Tuesday, November 23, 2004


What exactly does the IDF "investigate" then?

Last night, Israel's Channel Two played a leaked tape from the communications radios at the Girit outpost on the Philadelphi corridor from the time that the Givit company commander (referred to as R.) shot and killed 13-year-old Iman al-Hams. Amos Harel has an analysis of the tape's revelations in today's Ha'aretz.
The legal proceedings have only begun, but based on what the tape showed and the indictment against the Givati company commander R. claims, it is possible to cautiously draw a few interim conclusions.

Most of the debate about the incident was over whether the killing of the little girl was "verified," and the debate was based on the conflicting versions of the events as provided by R. and his troops. Last night the tape left no room for doubt - R. himself is heard saying, "I also verified her killing."

But that is far from the key question in the case. At least from the moral aspect, the main question is why the company commander and his soldiers fired at the girl who was 100 meters away from the outpost, was not armed, was not a danger to the soldiers inside the protected outpost, and when at least some of the soldiers knew that it was a little girl. A soldiers is explicitly heard saying "it's a little girl," and that she is "scared to death." Nonetheless, the shooting went on. Moreover, R. himself reports later that he shot "the girl."

No less important is the tone of the voices on the tape. Officers trying to explain what happened constantly said that the areas is dangerous, and that the soldiers were under threat. But that does not come across in the voices of the soldiers. They don't sound worried or pressured, but almost apathetic. They seem to be shooting because those are the orders - to shoot at anyone who comes close, even if some know it's only a girl, and there is no sense of fear. It seems, at least, that the order to shoot is blatantly illegal, and therefore the soldiers should have refused it. The question becomes, therefore, why only the company commander is being prosecuted, and only for illegal use of his weapon and not for manslaughter at the very least.
There is another question, too. The current investigation is one undertaken by the military police. There was already an internal IDF investigation, in which R. was found not to have acted "unethically" and was instead suspended because he had lost the support of his soldiers. In fact, Harel reveals, "it turns out the original corps level inquiry into the event did not even listen to the communications recordings, which were easily available." As Harel also points out, "There have been dozens of cases during the past four years in which IDF soldiers killed unarmed Palestinian civilians." Makes you wonder about those IDF investigations, doesn't it? Especially the ones that didn't receive the kind of public attention that this one did. The ones that could be swept under the table without headlines and leaks to Channel Two. In his conclusion, Harel writes:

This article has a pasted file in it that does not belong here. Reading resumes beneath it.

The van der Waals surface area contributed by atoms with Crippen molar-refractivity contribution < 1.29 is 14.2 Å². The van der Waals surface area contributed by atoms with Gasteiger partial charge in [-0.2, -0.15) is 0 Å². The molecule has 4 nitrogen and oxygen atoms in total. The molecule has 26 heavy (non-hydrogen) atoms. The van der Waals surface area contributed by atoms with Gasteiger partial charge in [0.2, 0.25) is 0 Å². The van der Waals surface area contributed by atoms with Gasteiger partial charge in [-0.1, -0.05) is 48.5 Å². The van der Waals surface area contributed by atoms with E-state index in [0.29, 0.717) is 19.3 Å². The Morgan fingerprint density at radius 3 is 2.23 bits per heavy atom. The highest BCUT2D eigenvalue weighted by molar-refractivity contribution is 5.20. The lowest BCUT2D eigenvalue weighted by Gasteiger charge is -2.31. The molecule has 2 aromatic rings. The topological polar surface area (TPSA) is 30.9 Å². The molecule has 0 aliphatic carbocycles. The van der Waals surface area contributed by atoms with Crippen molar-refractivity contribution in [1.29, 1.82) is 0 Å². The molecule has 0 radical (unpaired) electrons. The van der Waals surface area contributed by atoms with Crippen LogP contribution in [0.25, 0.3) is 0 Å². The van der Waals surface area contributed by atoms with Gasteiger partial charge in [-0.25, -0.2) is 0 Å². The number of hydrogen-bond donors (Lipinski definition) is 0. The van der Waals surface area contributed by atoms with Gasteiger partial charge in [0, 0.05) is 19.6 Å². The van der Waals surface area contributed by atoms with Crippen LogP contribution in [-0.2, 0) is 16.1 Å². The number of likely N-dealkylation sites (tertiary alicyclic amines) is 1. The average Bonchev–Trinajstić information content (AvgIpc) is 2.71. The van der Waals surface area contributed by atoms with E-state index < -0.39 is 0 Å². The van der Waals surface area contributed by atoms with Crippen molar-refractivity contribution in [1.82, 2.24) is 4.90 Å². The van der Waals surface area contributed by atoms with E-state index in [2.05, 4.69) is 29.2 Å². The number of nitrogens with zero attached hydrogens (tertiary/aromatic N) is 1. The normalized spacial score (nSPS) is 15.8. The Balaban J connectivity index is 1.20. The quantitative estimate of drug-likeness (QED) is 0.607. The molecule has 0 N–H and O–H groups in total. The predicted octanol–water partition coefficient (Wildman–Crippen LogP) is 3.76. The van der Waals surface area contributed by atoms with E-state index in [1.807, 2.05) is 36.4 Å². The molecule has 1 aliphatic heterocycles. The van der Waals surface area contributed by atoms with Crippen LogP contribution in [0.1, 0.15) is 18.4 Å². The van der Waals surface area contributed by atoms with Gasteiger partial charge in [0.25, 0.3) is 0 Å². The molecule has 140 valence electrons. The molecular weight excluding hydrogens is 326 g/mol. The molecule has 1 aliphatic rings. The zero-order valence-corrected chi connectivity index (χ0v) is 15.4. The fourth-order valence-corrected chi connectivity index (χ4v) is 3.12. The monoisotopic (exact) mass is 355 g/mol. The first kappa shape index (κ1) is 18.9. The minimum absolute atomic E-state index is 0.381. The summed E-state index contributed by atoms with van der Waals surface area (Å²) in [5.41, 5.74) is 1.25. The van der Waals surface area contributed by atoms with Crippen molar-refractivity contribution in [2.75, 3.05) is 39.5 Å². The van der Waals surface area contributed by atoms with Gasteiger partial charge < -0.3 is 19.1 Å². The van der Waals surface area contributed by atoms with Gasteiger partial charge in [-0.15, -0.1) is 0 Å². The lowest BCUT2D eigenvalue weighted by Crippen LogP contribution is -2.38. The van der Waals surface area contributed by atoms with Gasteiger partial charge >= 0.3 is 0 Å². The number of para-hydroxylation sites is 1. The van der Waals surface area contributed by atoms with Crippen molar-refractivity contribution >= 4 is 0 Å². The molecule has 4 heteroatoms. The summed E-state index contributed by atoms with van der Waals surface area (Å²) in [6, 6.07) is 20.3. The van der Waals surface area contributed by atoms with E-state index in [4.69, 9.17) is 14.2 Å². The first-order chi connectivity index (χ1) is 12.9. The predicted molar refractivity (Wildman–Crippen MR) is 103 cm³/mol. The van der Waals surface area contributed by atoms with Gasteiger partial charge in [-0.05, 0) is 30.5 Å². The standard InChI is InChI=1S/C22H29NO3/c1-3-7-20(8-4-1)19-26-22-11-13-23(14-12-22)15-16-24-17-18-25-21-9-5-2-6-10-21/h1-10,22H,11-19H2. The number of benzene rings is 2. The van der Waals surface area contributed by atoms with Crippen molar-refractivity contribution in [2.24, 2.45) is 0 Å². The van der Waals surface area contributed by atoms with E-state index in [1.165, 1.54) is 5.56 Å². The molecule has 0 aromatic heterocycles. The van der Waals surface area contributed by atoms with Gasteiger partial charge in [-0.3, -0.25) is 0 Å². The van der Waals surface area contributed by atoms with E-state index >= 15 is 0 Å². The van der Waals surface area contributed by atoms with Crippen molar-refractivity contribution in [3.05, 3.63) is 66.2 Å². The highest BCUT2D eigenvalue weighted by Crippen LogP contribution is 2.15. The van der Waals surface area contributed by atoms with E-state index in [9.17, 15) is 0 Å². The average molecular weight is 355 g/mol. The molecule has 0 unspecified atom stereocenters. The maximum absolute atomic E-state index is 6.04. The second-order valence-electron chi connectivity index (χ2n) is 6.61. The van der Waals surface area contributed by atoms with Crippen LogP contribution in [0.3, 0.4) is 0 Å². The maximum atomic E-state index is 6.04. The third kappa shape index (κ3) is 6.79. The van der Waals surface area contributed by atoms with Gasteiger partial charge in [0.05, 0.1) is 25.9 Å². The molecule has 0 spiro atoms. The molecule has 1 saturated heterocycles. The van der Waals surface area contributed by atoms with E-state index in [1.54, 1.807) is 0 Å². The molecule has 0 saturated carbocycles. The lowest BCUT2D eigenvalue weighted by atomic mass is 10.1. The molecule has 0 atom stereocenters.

The first intifada saw Givati trials one and two, which opened the pandora's box for the Israeli public about what soldiers were doing in their name in the territories. If R. insists on going through with his defense and does not work out a plea bargain with the military prosecution, it is entirely possible that this case will yet open the pandora's box to the public about what the army did in its name during the intifada.
Now I wonder about this. First of all, the atmosphere within Israel during the first intifada was totally different from the second intifada. I think you'd have to be pretty oblivious to have no idea of what was going on in the occupied territories if you lived in Israel. I think those that care already know and feel horribly about what is going on. The majority know (maybe not everything, but to some extent) what is happening and simply do not care. Under different political circumstances, with attitudes more willing to look at things from the other side, this might have an impact. But now, I don't know. Secondly, even if this opens the "pandora's box" on this intifada, how much does that matter? As Harel points out, the "pandora's box" was opened on the first intifada and how has the IDF really changed? Are things so much better now? I don't think so. Finally, if the IDF really does feel threatened by this, I think they will take Harel's advice seriously, throw R. under the bus, get a plea bargain with the military prosecution, and move on with business as usual.

Veteran's Day is November 11th and I hope that EVERY American will be flying the flag in honor of our troops fighting in Iraq and around the world to preserve our freedoms!

I can even tell you where to get one for free! Visit AmericanFlags.com right now and they'll send you a FREE American Flag. These flags were $19.99, but now they are FREE. You pay just for shipping/handling and they'll ship one to your door. (Actually - I've ordered more than 20 from them to give to my neighbors, as gifts, etc!)

Get your free flag now: **FREE AMERICAN FLAG**

Semper Fi!

Bill Adams
Post a Comment

<< Home

This page is powered by Blogger. Isn't yours?